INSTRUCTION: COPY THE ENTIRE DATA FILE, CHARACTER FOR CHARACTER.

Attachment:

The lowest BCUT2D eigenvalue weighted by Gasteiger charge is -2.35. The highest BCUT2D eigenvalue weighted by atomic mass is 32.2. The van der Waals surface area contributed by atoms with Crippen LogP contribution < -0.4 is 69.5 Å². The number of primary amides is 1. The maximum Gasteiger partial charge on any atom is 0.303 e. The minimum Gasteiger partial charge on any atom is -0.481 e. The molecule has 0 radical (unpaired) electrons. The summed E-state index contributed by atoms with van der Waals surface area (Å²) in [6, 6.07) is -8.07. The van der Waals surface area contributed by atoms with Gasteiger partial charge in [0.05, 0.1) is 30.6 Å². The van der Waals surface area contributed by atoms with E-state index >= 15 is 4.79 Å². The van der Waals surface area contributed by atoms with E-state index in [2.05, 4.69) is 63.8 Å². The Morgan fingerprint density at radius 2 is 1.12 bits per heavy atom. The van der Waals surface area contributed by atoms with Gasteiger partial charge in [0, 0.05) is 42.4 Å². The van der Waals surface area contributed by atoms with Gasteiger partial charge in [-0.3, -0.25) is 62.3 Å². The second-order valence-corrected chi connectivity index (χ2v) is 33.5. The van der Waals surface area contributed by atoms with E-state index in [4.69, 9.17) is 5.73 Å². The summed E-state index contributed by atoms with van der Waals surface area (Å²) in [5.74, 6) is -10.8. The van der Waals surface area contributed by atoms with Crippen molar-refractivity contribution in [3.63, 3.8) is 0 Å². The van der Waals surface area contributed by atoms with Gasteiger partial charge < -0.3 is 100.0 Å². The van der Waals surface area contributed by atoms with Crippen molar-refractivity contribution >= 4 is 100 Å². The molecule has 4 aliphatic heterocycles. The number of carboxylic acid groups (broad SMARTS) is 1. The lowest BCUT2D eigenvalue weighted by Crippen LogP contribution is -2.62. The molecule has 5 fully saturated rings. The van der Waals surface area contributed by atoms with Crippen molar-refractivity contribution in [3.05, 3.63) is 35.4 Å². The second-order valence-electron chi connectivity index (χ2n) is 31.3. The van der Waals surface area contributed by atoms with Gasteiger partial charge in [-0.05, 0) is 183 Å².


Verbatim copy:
The lowest BCUT2D eigenvalue weighted by Gasteiger charge is -2.35. The highest BCUT2D eigenvalue weighted by atomic mass is 32.2. The van der Waals surface area contributed by atoms with Crippen LogP contribution < -0.4 is 69.5 Å². The number of primary amides is 1. The maximum Gasteiger partial charge on any atom is 0.303 e. The minimum Gasteiger partial charge on any atom is -0.481 e. The molecule has 0 radical (unpaired) electrons. The summed E-state index contributed by atoms with van der Waals surface area (Å²) in [6, 6.07) is -8.07. The van der Waals surface area contributed by atoms with Gasteiger partial charge in [0.05, 0.1) is 30.6 Å². The van der Waals surface area contributed by atoms with E-state index >= 15 is 4.79 Å². The van der Waals surface area contributed by atoms with E-state index in [2.05, 4.69) is 63.8 Å². The Morgan fingerprint density at radius 2 is 1.12 bits per heavy atom. The van der Waals surface area contributed by atoms with Gasteiger partial charge in [0, 0.05) is 42.4 Å². The van der Waals surface area contributed by atoms with Gasteiger partial charge in [-0.3, -0.25) is 62.3 Å². The second-order valence-corrected chi connectivity index (χ2v) is 33.5. The van der Waals surface area contributed by atoms with E-state index in [4.69, 9.17) is 5.73 Å². The summed E-state index contributed by atoms with van der Waals surface area (Å²) in [5.74, 6) is -10.8. The van der Waals surface area contributed by atoms with Crippen molar-refractivity contribution in [3.63, 3.8) is 0 Å². The van der Waals surface area contributed by atoms with Gasteiger partial charge < -0.3 is 100.0 Å². The van der Waals surface area contributed by atoms with Crippen molar-refractivity contribution >= 4 is 100 Å². The molecule has 4 aliphatic heterocycles. The number of carboxylic acid groups (broad SMARTS) is 1. The lowest BCUT2D eigenvalue weighted by Crippen LogP contribution is -2.62. The molecule has 5 fully saturated rings. The van der Waals surface area contributed by atoms with Crippen molar-refractivity contribution in [3.05, 3.63) is 35.4 Å². The second-order valence-electron chi connectivity index (χ2n) is 31.3. The van der Waals surface area contributed by atoms with Gasteiger partial charge in [-0.05, 0) is 183 Å².